Thaddeus Young walked to the waiting throng of reporters at Friday’s morning shootaround with a laugh and a smile.
“Can’t say I didn’t know this was coming,” the veteran said.
On Wednesday and Thursday, Young landed in stories expressing frustration over his role, and with his morning comments, reiterated his desire to play more while maintaining the professional reputation that has defined his 13-year career.
Young got his wish during the Bulls’ abysmal showing in an 83-73 home loss to the Hornets, logging 26 minutes, 33 seconds. But at what cost?
Young received more playing time than Lauri Markkanen, the Bulls’ publicly stated cornerstone of the rebuild. At one point in the second half, Markkanen sat for 14:47 game minutes.
Pretty much everybody except Young and Ryan Arcidiacono endured a brutal night offensively. The Bulls set an NBA-season-low for points and shot 30 percent, including 20.6 percent from 3-point range. They also got outrebounded by 15.
But it’d be one thing if Markkanen had been playing poorly of late. After enduring a lengthy slump to start the season, Markkanen has been trending upward this month. Four of his previous six games produced 20-point outings and he entered Friday night shooting 52.6 percent on the month.
When Markkanen sank a 3-pointer on the opening possession of the second half, he was 4-for-9 at the time for 10 points. Turned out, those were his final points.
“I don’t think so. I think he understands that I’m going to ride with guys who are playing well or guys that make the run, just like I have with him,” coach Jim Boylen said, when asked if his decision could affect Markkanen’s rhythm or confidence. “I overplayed him in the first half. Second half, it wasn’t the same rotation. That’s just part of the game.
“I have a scripted rotation. But it’s not in stone.”
Later, Boylen piled on all the starters. After scoring 10 first-half points, Zach LaVine missed his first seven shots of the second half and only scored two points after halftime. He and Markkanen were a combined 8-for-31.
“Overall, the first group was not good,” Boylen said. “Archie played well. Thought he was into the game. He found his shot, found his rhythm. So we let Archie roll a little bit. That’s going to happen. You’re trying to find guys who can help you make a run, get back in the game. We battled back.”
Playing Young more is fine. And indeed, the Bulls erased a 15-point deficit to cut it to two before defensive lapses led to back-to-back 3-pointers from the Hornets.
But if Boylen isn’t going to play Young at small forward with Otto Porter Jr. and Chandler Hutchison out, playing time at power forward is going to be a storyline every game. Either Young isn’t happy or Markkanen, a franchise cornerstone, sits.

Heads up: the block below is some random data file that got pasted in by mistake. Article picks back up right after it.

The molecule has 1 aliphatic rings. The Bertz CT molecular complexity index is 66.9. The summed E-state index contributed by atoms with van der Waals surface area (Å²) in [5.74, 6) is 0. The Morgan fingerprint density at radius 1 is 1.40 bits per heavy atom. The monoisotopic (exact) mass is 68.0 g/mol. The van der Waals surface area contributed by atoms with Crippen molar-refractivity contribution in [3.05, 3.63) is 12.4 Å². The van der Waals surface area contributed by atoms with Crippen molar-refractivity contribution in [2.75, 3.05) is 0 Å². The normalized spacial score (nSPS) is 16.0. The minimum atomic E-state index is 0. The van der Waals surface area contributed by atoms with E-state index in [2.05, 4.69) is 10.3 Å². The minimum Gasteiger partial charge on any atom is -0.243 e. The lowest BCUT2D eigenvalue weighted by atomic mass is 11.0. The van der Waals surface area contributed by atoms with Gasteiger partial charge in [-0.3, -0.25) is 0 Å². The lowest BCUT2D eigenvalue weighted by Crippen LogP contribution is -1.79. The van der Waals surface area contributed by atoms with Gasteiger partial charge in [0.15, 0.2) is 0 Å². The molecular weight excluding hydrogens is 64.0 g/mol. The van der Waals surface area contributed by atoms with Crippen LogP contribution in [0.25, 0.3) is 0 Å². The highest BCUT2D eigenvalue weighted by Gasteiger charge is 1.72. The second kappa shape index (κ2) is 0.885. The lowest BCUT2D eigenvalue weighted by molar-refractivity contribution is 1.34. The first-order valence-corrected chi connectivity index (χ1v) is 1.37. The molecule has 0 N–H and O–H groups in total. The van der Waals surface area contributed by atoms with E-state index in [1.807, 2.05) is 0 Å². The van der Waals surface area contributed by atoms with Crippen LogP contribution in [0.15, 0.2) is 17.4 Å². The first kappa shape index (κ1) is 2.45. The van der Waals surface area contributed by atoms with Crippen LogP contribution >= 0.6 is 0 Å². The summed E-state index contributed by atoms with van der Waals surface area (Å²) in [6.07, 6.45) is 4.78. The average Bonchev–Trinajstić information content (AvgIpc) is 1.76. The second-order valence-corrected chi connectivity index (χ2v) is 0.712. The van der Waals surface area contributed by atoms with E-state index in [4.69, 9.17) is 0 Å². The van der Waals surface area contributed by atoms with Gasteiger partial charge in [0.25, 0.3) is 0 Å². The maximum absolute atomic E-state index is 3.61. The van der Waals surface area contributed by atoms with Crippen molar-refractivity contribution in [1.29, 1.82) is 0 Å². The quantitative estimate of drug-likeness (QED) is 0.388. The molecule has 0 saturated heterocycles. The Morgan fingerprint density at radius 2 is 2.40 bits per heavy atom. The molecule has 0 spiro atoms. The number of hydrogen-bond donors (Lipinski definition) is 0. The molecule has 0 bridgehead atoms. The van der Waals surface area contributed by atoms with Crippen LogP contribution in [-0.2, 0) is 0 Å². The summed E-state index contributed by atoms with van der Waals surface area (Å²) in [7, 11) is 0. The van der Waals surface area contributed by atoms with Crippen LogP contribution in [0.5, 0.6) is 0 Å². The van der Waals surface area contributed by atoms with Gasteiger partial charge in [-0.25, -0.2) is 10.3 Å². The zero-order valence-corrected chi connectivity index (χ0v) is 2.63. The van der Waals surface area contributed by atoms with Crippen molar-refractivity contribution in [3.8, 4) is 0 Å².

“I don’t know. We’ll see,” Boylen said, when asked if Young could play some small forward. “We’ve talked about it.”
Like Young, who expressed frustration over his role while emphasizing he’ll do what Boylen asks, Markkanen isn’t a boat rocker.
“I didn’t talk to Coach about that,” Markkanen said of his lengthy second-half absence. “Obviously, Thad played well. That’s Coach’s decision. It’s obvious for me that I can play much better. I didn’t play at the level that we need.”
Markkanen didn’t attempt a shot while playing the final 3:58. Did sitting so long affect his rhythm?
“You get a little cold,” he said. “But it’s part of it. You get warm again pretty quickly. Guys do it all the time. That’s not an excuse at all.”
The Bulls need to find a solution for the big-man rotation, which also requires minutes for Wendell Carter Jr. and the raw, athletic Daniel Gafford. A source said Young believed not only would he be playing more minutes this season but closing more games.
“The conversations in the offseason were the conversations in the offseason. But going into the season, things change and come out a little bit differently,” Young said of the Bulls’ free-agent pitch versus his current reality. “The situation is not best-case scenario simply because I am playing 20 minutes a game. But if Coach sees fit to play me 20, sees fit to play me 25, 30, I’m with whatever he decides. He’s the man in charge.”
Boylen said he merely talked to Young about leadership and building and his vision for this team’s future when the Bulls pursued Young in free agency. Either way, the current situation is as messy as the Bulls’ offense against the Hornets.
“We sucked,” LaVine said.
On that, everyone could agree.
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